I expect a shift in the competitive landscape in trade finance over the next few years. I think it's fair to say that some investment banks will be looking at their balance sheet exposure and will not look to grow so aggressively in certain segments. There are also pressures in terms of the level of pricing people are prepared to offer û some institutions are facing an increased cost of funding themselves, so they potentially face a margin squeeze if they are looking to carry out the same kind of business.

What about cash management û how important is this business for banks during tough times?
Cash management is one of the largest businesses for the regional transaction banks and its significance cannot be underestimated. Aside from providing a solid annuity-type revenue stream for investment banks, the cash management business also results in significant deposits being placed with a bank, which are in effect an efficient source of funding. In short, cash management is a very good business to have if the environment for investment banking changes.

Has the credit crisis in itself created any challenges for cash management?
Not directly, but the policy response to the broader credit crisis has led US interest rates to fall, and has also put pressure on the US dollar. Both factors are challenges for the international transaction banks with falling yields on deposits. The overall value of deposits is also less in euro or pound terms.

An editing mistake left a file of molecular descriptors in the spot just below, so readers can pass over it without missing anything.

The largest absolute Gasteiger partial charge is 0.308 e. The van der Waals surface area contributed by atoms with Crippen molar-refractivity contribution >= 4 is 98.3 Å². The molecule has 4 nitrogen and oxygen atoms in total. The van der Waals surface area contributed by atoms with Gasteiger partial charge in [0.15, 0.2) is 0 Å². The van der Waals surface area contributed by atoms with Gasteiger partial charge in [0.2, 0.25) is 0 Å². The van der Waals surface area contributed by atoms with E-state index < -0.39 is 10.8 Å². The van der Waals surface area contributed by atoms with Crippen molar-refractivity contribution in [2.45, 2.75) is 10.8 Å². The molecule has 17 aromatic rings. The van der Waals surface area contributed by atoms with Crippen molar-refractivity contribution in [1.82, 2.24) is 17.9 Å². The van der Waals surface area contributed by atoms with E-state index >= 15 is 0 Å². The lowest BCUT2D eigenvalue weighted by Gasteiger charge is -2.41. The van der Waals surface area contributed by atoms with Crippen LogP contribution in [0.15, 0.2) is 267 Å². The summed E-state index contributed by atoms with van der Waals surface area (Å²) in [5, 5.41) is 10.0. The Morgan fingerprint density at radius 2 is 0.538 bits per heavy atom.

For us, these impacts have been insignificant. The increase Deutsche Bank has experienced in terms of new clients, and increases in the number of transactions for existing clients, has more than offset such challenges.

Deutsche Bank is quite a large player in local custody markets. What have the conditions been like for that business?
The credit crisis, and recent volatility in regional equity and credit markets, has seen tremendous fluctuations in transaction volumes and the balance of funds deposited with custodians across the region. In terms of transaction volumes, we have seen periods of increased investment by international and domestic investors û who have increased asset allocation to Asia û and weÆve also seen periods in which investors have rapidly withdrawn funds in the belief that asset prices might stay depressed. So itÆs been volatile. Existing client assets though are also generally lower due to the deterioration in equity and fixed-income markets.

Generally, as revenues related to the custody business are also transaction based, we have yet to see a substantial impact on industry revenues in custody in Asia. In terms of our own business, weÆre winning some good mandates and so again itÆs been a positive period.

What is Deutsche Bank doing to capitalise on the competitive opportunities it sees?
Our transaction banking business in Asia is in growth mode, so we are investing aggressively and are looking to take market share from incumbents û some of which face significant global challenges. To put this growth into perspective, we increased headcount by more than 25% in Asia last year. In a period in which the overall environment may become tougher, weÆre still very confident of strong growth over the coming years.